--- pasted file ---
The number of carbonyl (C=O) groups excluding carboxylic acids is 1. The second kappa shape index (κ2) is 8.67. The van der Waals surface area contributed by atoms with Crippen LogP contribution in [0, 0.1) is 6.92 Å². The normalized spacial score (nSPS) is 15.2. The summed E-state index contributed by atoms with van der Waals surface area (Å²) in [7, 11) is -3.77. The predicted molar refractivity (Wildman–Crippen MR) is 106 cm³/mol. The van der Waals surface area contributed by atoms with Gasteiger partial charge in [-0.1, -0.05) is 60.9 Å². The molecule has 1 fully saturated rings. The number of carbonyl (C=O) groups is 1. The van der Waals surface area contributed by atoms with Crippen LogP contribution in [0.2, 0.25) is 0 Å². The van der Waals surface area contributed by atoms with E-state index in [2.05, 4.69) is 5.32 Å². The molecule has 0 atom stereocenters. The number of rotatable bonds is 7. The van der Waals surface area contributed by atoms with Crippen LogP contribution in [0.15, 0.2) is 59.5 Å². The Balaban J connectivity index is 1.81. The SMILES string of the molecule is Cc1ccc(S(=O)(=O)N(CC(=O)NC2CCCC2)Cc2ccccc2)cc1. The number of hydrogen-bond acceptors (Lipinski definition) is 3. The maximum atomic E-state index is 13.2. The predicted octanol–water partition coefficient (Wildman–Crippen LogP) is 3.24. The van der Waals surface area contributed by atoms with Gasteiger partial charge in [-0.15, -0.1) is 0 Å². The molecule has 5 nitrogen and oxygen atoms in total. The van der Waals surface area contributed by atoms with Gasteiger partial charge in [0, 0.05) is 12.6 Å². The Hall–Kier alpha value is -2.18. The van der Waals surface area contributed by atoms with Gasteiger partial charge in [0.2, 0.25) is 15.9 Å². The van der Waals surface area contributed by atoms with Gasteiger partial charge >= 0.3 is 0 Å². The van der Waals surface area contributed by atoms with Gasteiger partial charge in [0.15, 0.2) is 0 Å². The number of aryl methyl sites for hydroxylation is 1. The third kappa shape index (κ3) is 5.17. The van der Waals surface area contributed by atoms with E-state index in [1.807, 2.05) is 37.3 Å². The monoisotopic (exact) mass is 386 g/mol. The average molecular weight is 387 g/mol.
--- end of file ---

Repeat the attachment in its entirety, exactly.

The number of carbonyl (C=O) groups excluding carboxylic acids is 1. The second kappa shape index (κ2) is 8.67. The van der Waals surface area contributed by atoms with Crippen LogP contribution in [0, 0.1) is 6.92 Å². The normalized spacial score (nSPS) is 15.2. The summed E-state index contributed by atoms with van der Waals surface area (Å²) in [7, 11) is -3.77. The predicted molar refractivity (Wildman–Crippen MR) is 106 cm³/mol. The van der Waals surface area contributed by atoms with Gasteiger partial charge in [-0.1, -0.05) is 60.9 Å². The molecule has 1 fully saturated rings. The number of carbonyl (C=O) groups is 1. The van der Waals surface area contributed by atoms with Crippen LogP contribution in [0.2, 0.25) is 0 Å². The van der Waals surface area contributed by atoms with E-state index in [2.05, 4.69) is 5.32 Å². The molecule has 0 atom stereocenters. The number of rotatable bonds is 7. The van der Waals surface area contributed by atoms with Crippen LogP contribution in [0.15, 0.2) is 59.5 Å². The Balaban J connectivity index is 1.81. The SMILES string of the molecule is Cc1ccc(S(=O)(=O)N(CC(=O)NC2CCCC2)Cc2ccccc2)cc1. The number of hydrogen-bond acceptors (Lipinski definition) is 3. The maximum atomic E-state index is 13.2. The predicted octanol–water partition coefficient (Wildman–Crippen LogP) is 3.24. The van der Waals surface area contributed by atoms with Gasteiger partial charge in [-0.15, -0.1) is 0 Å². The molecule has 5 nitrogen and oxygen atoms in total. The van der Waals surface area contributed by atoms with Gasteiger partial charge in [0, 0.05) is 12.6 Å². The Hall–Kier alpha value is -2.18. The van der Waals surface area contributed by atoms with Gasteiger partial charge in [0.2, 0.25) is 15.9 Å². The van der Waals surface area contributed by atoms with Gasteiger partial charge >= 0.3 is 0 Å². The van der Waals surface area contributed by atoms with Gasteiger partial charge in [0.15, 0.2) is 0 Å². The number of aryl methyl sites for hydroxylation is 1. The third kappa shape index (κ3) is 5.17. The van der Waals surface area contributed by atoms with E-state index in [1.807, 2.05) is 37.3 Å². The monoisotopic (exact) mass is 386 g/mol. The average molecular weight is 387 g/mol.